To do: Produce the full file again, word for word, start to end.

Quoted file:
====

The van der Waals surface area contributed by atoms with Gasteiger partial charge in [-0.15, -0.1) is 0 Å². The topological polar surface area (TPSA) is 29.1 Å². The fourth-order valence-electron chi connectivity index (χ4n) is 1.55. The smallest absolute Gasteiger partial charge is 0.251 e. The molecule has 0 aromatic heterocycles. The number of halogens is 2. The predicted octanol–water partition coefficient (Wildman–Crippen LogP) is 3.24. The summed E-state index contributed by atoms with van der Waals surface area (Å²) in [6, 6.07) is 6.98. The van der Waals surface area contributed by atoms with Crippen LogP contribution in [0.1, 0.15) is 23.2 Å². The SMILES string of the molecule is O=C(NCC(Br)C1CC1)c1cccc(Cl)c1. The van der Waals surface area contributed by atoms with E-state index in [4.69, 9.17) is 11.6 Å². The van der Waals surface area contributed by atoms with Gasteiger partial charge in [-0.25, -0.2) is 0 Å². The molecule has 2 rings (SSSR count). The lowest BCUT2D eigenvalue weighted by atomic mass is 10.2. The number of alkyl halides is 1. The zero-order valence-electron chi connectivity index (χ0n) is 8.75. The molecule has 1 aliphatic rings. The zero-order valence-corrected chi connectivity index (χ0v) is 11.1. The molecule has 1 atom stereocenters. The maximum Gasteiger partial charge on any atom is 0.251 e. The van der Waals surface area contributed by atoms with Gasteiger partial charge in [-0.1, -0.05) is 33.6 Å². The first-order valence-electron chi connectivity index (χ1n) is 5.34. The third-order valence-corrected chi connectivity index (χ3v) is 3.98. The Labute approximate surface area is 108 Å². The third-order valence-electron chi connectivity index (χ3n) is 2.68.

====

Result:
The van der Waals surface area contributed by atoms with Gasteiger partial charge in [-0.15, -0.1) is 0 Å². The topological polar surface area (TPSA) is 29.1 Å². The fourth-order valence-electron chi connectivity index (χ4n) is 1.55. The smallest absolute Gasteiger partial charge is 0.251 e. The molecule has 0 aromatic heterocycles. The number of halogens is 2. The predicted octanol–water partition coefficient (Wildman–Crippen LogP) is 3.24. The summed E-state index contributed by atoms with van der Waals surface area (Å²) in [6, 6.07) is 6.98. The van der Waals surface area contributed by atoms with Crippen LogP contribution in [0.1, 0.15) is 23.2 Å². The SMILES string of the molecule is O=C(NCC(Br)C1CC1)c1cccc(Cl)c1. The van der Waals surface area contributed by atoms with E-state index in [4.69, 9.17) is 11.6 Å². The van der Waals surface area contributed by atoms with Gasteiger partial charge in [-0.25, -0.2) is 0 Å². The molecule has 2 rings (SSSR count). The lowest BCUT2D eigenvalue weighted by atomic mass is 10.2. The number of alkyl halides is 1. The zero-order valence-electron chi connectivity index (χ0n) is 8.75. The molecule has 1 aliphatic rings. The zero-order valence-corrected chi connectivity index (χ0v) is 11.1. The molecule has 1 atom stereocenters. The maximum Gasteiger partial charge on any atom is 0.251 e. The van der Waals surface area contributed by atoms with Gasteiger partial charge in [-0.1, -0.05) is 33.6 Å². The first-order valence-electron chi connectivity index (χ1n) is 5.34. The third-order valence-corrected chi connectivity index (χ3v) is 3.98. The Labute approximate surface area is 108 Å². The third-order valence-electron chi connectivity index (χ3n) is 2.68.